John A. Robinson, M.D.

M.D., University of Illinois

Transplantation Immunologist

Immunopharmacologic manipulation of allograft rejection


Recurrent episodes of graft rejection occur in almost all contemporary clinical transplant settings. Repeated rejection leads to incremental or sudden and complete loss of function in a transplanted organ or bone marrow transplant.  The rheumatology-therapeutic apheresis laboratory has three major goals: (1) to develop new methods to modulate or decrease the severity of rejection episodes (2) to identify new methods to induce permanent tolerance to allografts by the use of psoralen treated, UV light exposed mononuclear cells and (3) develop clinical strategies that will allow patients who have developed alloantibodies during transfusion or pregnancy to be successfully transplanted.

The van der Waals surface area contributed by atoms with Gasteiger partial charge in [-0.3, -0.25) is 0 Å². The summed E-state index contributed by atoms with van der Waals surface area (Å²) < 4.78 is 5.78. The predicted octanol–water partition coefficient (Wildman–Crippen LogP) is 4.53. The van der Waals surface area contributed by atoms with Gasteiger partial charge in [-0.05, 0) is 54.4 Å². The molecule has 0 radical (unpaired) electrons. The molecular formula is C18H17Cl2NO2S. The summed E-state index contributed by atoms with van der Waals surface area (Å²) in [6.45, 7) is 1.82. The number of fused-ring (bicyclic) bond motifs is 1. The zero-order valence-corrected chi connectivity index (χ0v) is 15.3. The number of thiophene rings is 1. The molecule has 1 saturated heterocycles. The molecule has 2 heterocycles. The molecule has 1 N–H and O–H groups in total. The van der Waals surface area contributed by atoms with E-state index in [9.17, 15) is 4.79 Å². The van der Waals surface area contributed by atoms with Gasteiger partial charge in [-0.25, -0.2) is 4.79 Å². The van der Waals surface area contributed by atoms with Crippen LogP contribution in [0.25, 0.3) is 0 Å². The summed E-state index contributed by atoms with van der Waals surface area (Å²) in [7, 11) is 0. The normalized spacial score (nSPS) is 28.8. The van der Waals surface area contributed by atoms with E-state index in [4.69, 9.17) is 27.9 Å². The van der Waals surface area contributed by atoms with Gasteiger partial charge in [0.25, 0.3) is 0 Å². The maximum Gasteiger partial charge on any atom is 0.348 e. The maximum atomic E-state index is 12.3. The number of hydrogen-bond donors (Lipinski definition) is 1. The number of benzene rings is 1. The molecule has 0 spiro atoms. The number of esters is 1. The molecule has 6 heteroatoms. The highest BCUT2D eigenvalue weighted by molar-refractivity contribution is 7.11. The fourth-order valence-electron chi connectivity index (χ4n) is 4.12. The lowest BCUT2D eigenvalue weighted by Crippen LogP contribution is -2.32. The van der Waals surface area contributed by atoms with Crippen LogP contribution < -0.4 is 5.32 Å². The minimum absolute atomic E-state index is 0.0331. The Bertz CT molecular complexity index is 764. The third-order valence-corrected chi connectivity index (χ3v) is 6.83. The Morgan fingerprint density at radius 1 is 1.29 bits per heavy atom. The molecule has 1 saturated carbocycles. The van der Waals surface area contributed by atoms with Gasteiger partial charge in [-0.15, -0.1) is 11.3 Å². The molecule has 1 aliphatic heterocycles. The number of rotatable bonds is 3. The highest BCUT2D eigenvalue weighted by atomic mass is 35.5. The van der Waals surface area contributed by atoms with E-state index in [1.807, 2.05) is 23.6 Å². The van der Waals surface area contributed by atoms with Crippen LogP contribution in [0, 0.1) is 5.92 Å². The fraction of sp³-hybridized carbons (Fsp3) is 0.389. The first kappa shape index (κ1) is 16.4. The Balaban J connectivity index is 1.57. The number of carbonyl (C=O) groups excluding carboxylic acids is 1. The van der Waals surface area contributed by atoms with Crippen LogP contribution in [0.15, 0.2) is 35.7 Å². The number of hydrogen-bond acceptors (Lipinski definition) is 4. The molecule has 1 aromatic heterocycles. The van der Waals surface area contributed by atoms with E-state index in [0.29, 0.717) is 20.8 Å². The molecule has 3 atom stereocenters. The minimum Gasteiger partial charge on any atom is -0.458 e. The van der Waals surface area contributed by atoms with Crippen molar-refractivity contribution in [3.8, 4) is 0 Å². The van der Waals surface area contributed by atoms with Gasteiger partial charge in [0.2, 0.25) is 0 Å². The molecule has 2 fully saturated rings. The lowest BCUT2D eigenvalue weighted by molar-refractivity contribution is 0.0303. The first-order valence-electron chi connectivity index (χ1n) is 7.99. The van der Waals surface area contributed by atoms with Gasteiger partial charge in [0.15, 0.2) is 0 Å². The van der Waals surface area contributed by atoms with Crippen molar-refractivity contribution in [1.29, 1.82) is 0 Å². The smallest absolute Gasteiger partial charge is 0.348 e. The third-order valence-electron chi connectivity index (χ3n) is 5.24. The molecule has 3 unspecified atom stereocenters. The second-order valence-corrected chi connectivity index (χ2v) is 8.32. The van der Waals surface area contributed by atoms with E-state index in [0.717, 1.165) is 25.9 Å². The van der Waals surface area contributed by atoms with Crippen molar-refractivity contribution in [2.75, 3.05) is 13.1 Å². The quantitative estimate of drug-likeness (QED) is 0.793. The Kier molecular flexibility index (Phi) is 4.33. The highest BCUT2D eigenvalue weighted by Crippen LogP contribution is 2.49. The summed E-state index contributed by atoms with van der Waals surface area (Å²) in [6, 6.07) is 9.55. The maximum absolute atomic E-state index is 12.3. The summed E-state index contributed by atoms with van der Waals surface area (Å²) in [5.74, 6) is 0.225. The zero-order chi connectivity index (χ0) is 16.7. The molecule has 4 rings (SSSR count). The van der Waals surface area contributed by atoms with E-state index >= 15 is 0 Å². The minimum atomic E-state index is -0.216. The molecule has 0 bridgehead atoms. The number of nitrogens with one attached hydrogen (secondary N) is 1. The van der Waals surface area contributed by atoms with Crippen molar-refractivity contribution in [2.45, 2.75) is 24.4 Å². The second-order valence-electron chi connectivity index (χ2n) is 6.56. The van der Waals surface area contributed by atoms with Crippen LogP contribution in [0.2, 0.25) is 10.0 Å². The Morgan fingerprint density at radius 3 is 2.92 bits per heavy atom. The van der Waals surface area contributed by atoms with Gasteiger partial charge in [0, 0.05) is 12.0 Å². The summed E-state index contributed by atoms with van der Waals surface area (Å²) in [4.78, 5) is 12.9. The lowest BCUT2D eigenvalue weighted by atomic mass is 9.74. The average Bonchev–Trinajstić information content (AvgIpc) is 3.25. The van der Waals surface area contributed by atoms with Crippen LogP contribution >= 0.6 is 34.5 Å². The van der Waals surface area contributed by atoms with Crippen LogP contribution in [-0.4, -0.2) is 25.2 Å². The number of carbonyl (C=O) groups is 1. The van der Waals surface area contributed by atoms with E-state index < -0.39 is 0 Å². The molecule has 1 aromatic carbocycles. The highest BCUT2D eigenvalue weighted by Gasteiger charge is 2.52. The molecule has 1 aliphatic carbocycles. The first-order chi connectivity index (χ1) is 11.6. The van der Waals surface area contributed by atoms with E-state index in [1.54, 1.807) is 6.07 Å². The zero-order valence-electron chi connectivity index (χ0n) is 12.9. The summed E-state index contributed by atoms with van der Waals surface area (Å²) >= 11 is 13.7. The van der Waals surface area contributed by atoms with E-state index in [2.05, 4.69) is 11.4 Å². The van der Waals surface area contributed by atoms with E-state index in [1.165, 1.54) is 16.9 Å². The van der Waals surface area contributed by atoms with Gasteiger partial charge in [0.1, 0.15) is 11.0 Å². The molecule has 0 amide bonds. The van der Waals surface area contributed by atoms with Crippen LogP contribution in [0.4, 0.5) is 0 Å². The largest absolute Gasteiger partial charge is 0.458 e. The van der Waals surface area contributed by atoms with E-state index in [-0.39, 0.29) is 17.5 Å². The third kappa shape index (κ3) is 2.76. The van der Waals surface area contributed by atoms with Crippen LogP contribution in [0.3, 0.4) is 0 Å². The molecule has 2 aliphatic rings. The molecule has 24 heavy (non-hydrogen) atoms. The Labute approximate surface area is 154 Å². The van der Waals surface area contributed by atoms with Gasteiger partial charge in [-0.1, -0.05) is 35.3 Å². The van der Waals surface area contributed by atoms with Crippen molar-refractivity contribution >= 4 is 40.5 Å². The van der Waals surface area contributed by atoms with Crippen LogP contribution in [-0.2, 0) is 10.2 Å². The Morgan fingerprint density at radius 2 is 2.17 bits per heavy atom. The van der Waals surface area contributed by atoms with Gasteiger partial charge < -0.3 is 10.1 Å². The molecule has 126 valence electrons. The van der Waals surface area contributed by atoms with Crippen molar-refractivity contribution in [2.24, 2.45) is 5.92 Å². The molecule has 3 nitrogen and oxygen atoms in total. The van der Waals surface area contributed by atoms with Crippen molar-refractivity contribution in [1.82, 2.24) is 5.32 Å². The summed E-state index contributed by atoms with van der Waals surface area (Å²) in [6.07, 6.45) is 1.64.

We are already treating a large number of lung transplant patients with photopheresis who have chronic rejection manifest by obliterative bronchiolitis. We also have treated more than 40 heart transplant patients who have high levels of alloantibodies, using antibody depletion with subsequent infusion of normal IgG.

Selected Publications

Robinson, J. A., R. M. Radvany, M .G. Mullen, and E .R. Garrity. (1997). Plasmapheresis followed by intravenous immunoglobulin in presensitized patients awaiting thoracic organ transplantation.  Ther.Apheresis 1:2147-51.

Pizarro, T. T., K. Malinowska, E .J. Kovacs,J. Clancy, J. A. Robinson, and L. A. Pmccimni. (1994). Diminished cytotoxic gene expression in rat cardiac transplant with low-dose cyclosporine/methotrexate combinadon.  Ther. Transplant. 58:223-32.

Costanzo-Nordin, M. R., B. M. McManus, J. E.Wilson, E .J. O'Sullivan, E. A. Hubbell, and J. A. Robinson. (1993). Efficacy of photopheresis in the rescue therapy of acute cellular rejection in human heart allografts: preliminary clinical & immunopathologic report.  Transplant Proc. 25:881-3.


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